I have a confession to make … Neuroanesthesiology is my first love! There you go, I said it!
So I really had my “neurotransmitters” in overdrive mode when I got the opportunity to review Core Topics in Neuroanesthesia and Neurointensive Care, by Dr. Matta and his team. Unlike many other specialized fields of modern medicine, neuroanesthesia and neurointensive care have never enjoyed the luxury of having a plethora of quality texts, barring a few. So when the call came, my response was obvious!
The first thing that struck me when I held the book in my hand was its convenient size. That perfectly serves the declared purpose of this book, which is meant for conveniently accessible quick reference. I can easily see the reader tucking it in his/her carry bag to work for quick and definitive reference. I believe that is a big part of the demographic that the authors hope to target through this text.
Also interesting is an almost complete lack of vibrant and overzealous use of color in the design and text material of this book, which I must quickly add is not necessarily a bad thing. To be fair, for the more visually inclined there is a section of color plates in the middle of the book containing excellent-quality and relevant color photographs, imaging scans, line diagrams, among others. This design scheme, consisting mainly of black and white and different shades of gray, is not completely bereft of its admirers. In fact, as a reader, I personally get distracted by too much color in serious medical texts, which seems to be the norm these days. The simple design scheme of this book also keeps the production costs low, which is critical for books like these as they are not meant for mass consumption but are aimed at a niche readership.
Basic concepts in applied physiology and pharmacology, anesthesia, and critical care are increasingly being recognized as a part of the continuum of quality patient care and outcome. As is nicely described by the authors in the Preface of the book, “Practice in related subspecialty areas of anesthesia and critical care often relies on a common knowledge base and skill sets. Neuroanesthesia and neurocritical care represent areas of subspecialty practice where such interdependence is arguably most relevant.” To that goal, the text in the book is conveniently divided into four sections of applied clinical physiology and pharmacology, monitoring and imaging, neuroanesthesia, and neurointensive care, with a total of 36 chapters. This represents a perfect continuum of knowledge progression and keeps the reader’s thought process streamlined and the topics relevant and focused. The authors have also done a commendable job of including most of the relevant topics while restricting the text to fewer than 500 pages.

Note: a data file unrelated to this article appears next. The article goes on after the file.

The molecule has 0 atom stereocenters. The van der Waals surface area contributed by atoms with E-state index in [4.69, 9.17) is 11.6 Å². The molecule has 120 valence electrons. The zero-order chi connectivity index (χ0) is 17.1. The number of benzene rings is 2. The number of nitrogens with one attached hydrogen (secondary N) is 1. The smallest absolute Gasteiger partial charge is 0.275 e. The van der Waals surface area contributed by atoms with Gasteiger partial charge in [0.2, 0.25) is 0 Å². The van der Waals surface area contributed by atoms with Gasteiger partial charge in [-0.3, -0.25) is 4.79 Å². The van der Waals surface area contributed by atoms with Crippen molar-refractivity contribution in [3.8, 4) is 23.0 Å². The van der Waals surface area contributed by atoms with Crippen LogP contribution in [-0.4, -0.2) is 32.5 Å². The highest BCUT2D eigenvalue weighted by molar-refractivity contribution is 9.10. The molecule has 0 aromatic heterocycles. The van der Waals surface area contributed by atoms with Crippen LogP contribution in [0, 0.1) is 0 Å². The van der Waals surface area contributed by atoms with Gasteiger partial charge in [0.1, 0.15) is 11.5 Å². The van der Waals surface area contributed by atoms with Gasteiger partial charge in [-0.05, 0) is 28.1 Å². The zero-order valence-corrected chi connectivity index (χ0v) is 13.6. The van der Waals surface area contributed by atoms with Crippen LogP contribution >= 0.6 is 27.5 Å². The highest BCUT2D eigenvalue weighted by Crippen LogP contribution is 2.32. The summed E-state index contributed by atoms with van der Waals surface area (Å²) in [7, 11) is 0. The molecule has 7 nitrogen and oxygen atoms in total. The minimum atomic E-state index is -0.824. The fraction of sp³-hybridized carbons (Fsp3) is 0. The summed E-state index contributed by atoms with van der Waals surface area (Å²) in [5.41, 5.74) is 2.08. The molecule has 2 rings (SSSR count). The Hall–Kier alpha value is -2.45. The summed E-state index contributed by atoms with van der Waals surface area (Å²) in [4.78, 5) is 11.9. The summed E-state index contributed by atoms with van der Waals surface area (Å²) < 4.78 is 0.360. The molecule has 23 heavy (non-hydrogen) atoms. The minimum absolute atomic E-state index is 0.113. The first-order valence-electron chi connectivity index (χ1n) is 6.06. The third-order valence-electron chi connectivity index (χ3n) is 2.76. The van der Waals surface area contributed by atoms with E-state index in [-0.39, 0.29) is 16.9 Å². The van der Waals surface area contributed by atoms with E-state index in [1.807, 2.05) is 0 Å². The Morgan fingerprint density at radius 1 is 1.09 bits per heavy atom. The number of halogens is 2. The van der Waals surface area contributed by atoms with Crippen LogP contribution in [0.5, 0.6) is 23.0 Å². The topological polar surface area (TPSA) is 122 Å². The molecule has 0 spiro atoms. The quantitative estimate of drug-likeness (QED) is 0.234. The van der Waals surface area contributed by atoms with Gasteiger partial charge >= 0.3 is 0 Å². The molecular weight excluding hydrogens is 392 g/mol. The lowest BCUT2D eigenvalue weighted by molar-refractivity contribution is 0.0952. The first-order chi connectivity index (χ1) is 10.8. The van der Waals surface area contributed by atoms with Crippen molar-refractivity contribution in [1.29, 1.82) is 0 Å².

There is a certain novelty to simplicity and this book is a perfect example of that. The easy-to-read and -understand narrative of this book will strike a chord even in the most uninitiated. The authors, who are well-respected experts in this field, have been able to incorporate the latest information on fundamental physiologic concepts, advanced monitoring technologies, and clinical research and outcome analysis data into the text in such a way that the reader is neither intimidated nor distracted. A lot of emphasis is on the latest developments in neuromonitoring over the last decade, with extensive discussions on topics such as cerebral microdialysis, computer-aided multimodal monitoring and outcome analysis, near-infrared spectroscopy, and others. Along with the traditional topics in neuroanesthesia, there are also chapters dedicated to neuromuscular disorders, central nervous system infections and inflammation, and death and organ donation, as well as ethical and legal issues.
The chapters are well written and contain up-to-date information. The authors provide a list of suggested further readings at the end of each chapter. One could argue that there could be a scope for more specific references in the text. But, considering the stated objectives and the target readership of the book, that is just a minor point. In my humble opinion, in handling such complex and intimidating subjects as neuroanesthesia and neurointensive care, Dr. Matta and his team have been able to strike a delicate balance between a comfortable easy-to-grasp narrative and depth and richness of content.
And, Neuroanesthesia, you will always be my first love!
Indranil Chakraborty, M.B.B.S., M.D., D.N.B., C.M.Q.
, University of Arkansas for Medical Sciences, Little Rock, Arkansas. email@example.com
© 2013 American Society of Anesthesiologists, Inc.